Faster, safer mooring and towing evolutions requiring less personnel – proven advantages and a unique value for military maritime applications.

Over the past several years, the proven benefits of high-performance synthetics used in commercial mooring and towing applications have dominated discussions of using these ‘game-changing’ products in military applications. Their use in replacing steel wire rope and class I fiber ropes in maritime applications has expanded as the benefits of strength, reduced weight, and increased longevity in typical uses have been well documented and utilized.

However, one portion of the maritime community hasn’t universally followed suit—the military maritime/defence segment. There is, to date, only one of the world’s navies that has, for the past decade, whole-heartedly adopted high-performance synthetic fiber ropes for mooring and towing applications—the UK’s Royal Navy.

Recently, Samson hosted a visit by members of the Royal Navy, the UK Ministry of Defence, Mainbrace Marine Limited (a Samson distributor specializing in defence applications headquartered in the UK), and the Samson representative located in the United Kingdom. While they were here, we took the opportunity to learn more about the Royal Navy’s experience in adopting Samson’s innovative products into their operations and the benefits they’ve found in their use.

Tug boat and UK Navy Ship

Why Naval Applications are different

Dave Elcock, Mainbrace Marine Limited Seamanship and Operations Manager, describes some differences between Naval and commercial marine applications. “Unlike many other commercial marine applications, military mooring evolutions are, with a few exceptions, largely conducted without the use of winches. Deck hardware and layout are designed to accommodate personnel to deploy and secure mooring lines. Large, heavy class I fiber ropes or steel wire ropes are utilized and can require dozens of people to move.”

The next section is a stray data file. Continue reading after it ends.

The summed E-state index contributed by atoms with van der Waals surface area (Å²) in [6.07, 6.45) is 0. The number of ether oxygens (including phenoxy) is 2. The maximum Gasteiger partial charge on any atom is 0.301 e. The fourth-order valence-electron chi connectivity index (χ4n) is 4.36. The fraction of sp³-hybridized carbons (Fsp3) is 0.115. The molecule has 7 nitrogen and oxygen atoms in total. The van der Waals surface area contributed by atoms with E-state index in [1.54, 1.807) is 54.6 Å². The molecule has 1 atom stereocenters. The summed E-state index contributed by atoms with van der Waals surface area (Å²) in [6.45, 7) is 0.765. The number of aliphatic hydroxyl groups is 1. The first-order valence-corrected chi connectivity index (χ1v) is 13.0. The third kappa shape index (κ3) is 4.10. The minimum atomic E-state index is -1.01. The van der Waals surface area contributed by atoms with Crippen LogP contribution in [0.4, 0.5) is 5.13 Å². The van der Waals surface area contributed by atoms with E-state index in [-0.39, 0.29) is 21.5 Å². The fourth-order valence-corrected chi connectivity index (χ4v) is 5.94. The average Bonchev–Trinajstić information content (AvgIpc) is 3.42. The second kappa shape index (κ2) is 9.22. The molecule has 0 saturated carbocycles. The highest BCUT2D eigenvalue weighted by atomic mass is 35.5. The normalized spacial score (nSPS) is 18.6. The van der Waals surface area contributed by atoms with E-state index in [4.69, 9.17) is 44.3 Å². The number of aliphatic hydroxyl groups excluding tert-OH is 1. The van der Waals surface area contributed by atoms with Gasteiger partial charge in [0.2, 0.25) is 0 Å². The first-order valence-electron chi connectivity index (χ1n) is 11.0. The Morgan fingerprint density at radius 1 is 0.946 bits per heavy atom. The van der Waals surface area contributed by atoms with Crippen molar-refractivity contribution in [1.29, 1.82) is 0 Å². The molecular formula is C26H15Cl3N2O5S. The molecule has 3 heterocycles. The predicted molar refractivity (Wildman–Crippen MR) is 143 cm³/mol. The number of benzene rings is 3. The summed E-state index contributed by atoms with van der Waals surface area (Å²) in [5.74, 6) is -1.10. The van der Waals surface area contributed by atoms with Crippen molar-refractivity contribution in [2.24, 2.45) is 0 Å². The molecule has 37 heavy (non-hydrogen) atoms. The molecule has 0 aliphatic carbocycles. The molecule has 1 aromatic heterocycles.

John “Ronnie” Biggs—Fleet Seamanship Warrant Officer, Royal Navy UK adds, “this means that personnel are often pulled from their duties around the ship, many of which are manning weapons, radar stations or other critical activities while the mooring evolution is completed.” In the kind of threat situations in which these vessels are required to operate, this can compromise the safety of the entire vessel.

Naval vessels are designed to operate in the worst of situations— not only heavy weather but offensive and defensive threat situations as well. Being able to deploy from a mooring quickly can mean the difference between success and failure. Keeping critical operations manned and functioning while mooring, getting underway, or securing a tow for a disabled vessel can be lifesaving. In a hostile environment, the last thing needed is a requirement for added personnel or extended time of operations. Both mooring and towing evolutions benefit substantially from reduced personnel requirements—high-performance synthetic ropes provide just that.


Legacy ropesPhoto: Large, heavy class I fiber ropes can require several people to move.

"Unlike many other commercial marine applications, military mooring evolutions are, with a few exceptions, largely conducted without the use of winches. Deck hardware and layout are designed to accommodate personnel to deploy and secure mooring lines. Large, heavy class I fiber ropes or steel wire ropes are utilized and can require  dozens of people to move.”

Early testing and ultimate acceptance: more than a decade of experience

Mooring and Towing are perfect applications for Samson's high-performance, high-modulus fiber ropes. This was recognized by the UK Ministry of Defence and the Royal Navy in 2009 when a trial was permitted on an operational naval vessel. Mainbrace Marine Limited equipped a single destroyer with Samson high-performance synthetic ropes replacing the ship's mooring system. The result – today, the entire fleet has been outfitted with Quantum-12™ mooring lines fitted with custom pendants and AmSteel®Blue emergency towlines. Quantum-12 was selected because it is a unique lightweight, high-strength, floating rope that can grip well on a capstan or bollard. The patented DPX fiber technology provides superior abrasion and cut resistance but with a higher coefficient of friction than other high-modulus polyethylene ropes. AmSteel-Blue was chosen for use as emergency towlines because of its long, proven history of use in critical maritime applications. Both ropes offer as much as 85% reduction in weight over steel wire ropes of the same strength, yet they float. Ease of handling combined with ease of maintenance and splicing adds real value as well as added benefits of resistance to abrasion and deterioration from most chemicals.